Gabi Dziuba & Friends – Art Jewelry Forum


Gabi Dziuba & Friends
February 25–May 26, 2024
Schmuckmuseum Pforzheim, Pforzheim, Germany

Gabi Dziuba, Kermit
Gabi Dziuba, Kermit, 2011, ring, white gold, diamonds, rubies, photo: Winfried Reinhardt

“SPLASH” shout the pendants and rings. “EGAL EGAL” (“whatever,” in English) clamor white gold and diamond rings in an effort to appease. “OH” screams a pair of red earrings, the letters dripping bloodily in the Rocky Horror Picture Show font. Blue beans and match pendants glow in vibrant enameled color, zirconia, and shining silver. Kermit laughs out loud on a white gold ring, his mouth studded with rubies, one eye a big white diamond, the other a black one. Square pendants yell “ZOMBIE BABY,” “ACCEPT,” “ICE,” “GAGA,” and more.

Words, letters, sayings, and comic figures are carried out in shining materials and with great skill. Welcome to the world of Gabi Dziuba & Friends, where haute couture and the underground, chic and trash, all meet in an uncomplicated and humorous way. In this world, authorship is not claimed or disputed but shared.

Gabi Dziuba
Gabi Dziuba, photo: Teresa Iten, Berlin

The friends of Gabi Dziuba (b. 1954) are well-known German visual artists of different generations. The exhibition at the Schmuckmuseum Pforzheim celebrates Dziuba’s unique years-long collaborations, together with an extensive overview of her own work since the 1970s.

Exhibition view, Gabi Dziuba and Friend
Exhibition view, Gabi Dziuba and Friends, photo: Winfried Reinhardt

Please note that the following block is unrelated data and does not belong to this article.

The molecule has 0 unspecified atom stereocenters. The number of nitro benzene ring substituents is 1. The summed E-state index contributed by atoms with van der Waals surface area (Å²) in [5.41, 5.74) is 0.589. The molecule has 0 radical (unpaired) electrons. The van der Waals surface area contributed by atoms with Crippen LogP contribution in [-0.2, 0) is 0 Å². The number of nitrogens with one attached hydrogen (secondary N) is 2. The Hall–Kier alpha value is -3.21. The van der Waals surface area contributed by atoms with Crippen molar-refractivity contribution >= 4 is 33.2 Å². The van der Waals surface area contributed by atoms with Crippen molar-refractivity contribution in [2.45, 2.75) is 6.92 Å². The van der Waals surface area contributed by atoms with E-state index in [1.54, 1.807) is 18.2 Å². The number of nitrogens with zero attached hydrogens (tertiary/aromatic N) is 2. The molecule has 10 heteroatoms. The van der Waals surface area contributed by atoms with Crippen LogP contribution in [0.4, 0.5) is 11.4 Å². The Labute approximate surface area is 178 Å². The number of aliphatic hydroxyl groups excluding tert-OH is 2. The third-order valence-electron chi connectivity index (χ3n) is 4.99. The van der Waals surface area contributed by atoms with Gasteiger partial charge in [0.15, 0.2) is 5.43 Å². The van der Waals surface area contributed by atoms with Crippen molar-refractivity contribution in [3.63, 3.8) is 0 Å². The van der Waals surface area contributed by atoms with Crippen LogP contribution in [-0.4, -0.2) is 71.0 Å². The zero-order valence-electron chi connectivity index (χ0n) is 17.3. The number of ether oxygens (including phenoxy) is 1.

After studying in Pforzheim under Reinhold Reiling from 1972 to1978, Dziuba continued her studies under Hermann Jünger at the Munich Academy of Fine Arts from 1978 to1983. In Munich she met visual artists such as Günther Förg (1952–2013) and Hans-Jörg Mayer (b. 1955) with whom she has collaborated since. Through Förg and his artistic circle she met other artists, including the Austrian Heimo Zobernig (b. 1958). In 2006 he designed her beautiful though unreadable (thanks to the quirky layout) monograph, a book that her friends had regularly insisted she produce. When she settled in Berlin in 2009, she invited him to design her shop at Rosa-Luxemburg-Platz. Part of its interior, such as the large table display cases and the lamps of mirrored foil and synthetic Swarovski crystals, is now in Pforzheim’s jewelry museum, where it catches the eye in the spacious exhibition hall dedicated to the work of the artist friends. Installed close to the shop interior is a monumental monochrome white painting by Zobernig. When one approaches it, it lights up because of the reflections of tiny Swarovski stones.

Exhibition view, Gabi Dziuba and Friends
Exhibition view, Gabi Dziuba and Friends, shown: display of Gabi Dziuba’s Berlin shop interior and monochrome painting by Heimo Zobernig and Hans-Jörg Mayer’s Butterfly painting, photo: Liesbeth den Besten

Thanks to Dziuba’s curiosity and direct attitude, collaborations develop with artists who are on the same wavelength: urban and experimental in their lives and art. The resulting jewelry explores reverberating ideas, transmitted in the goldsmith’s medium. Working together can happen just like that, for instance in a joint drawing session (Hans-Jörg Mayer and Manfred Bischoff). Or because someone—Martin Kippenberger (1953–1997)—wishes to receive a Dziuba-made St. Martin’s sword as a birthday present. But it can also start with a swap: Zobernig’s catalog design for a wedding ring (EGAL), which was then turned into an edition (EGALEGAL). Dziuba is not deterred by the craziest ideas. Neither are her friends. In this unique way Dziuba bridges the gap between Art and the so-called “minor” arts.

Daniel Topka and Gabi Dziuba, Werewolf
Daniel Topka and Gabi Dziuba, Werewolf, 2021, ring, white gold, tanzanite, sapphire, tourmaline, diamonds, photo: Winfried Reinhardt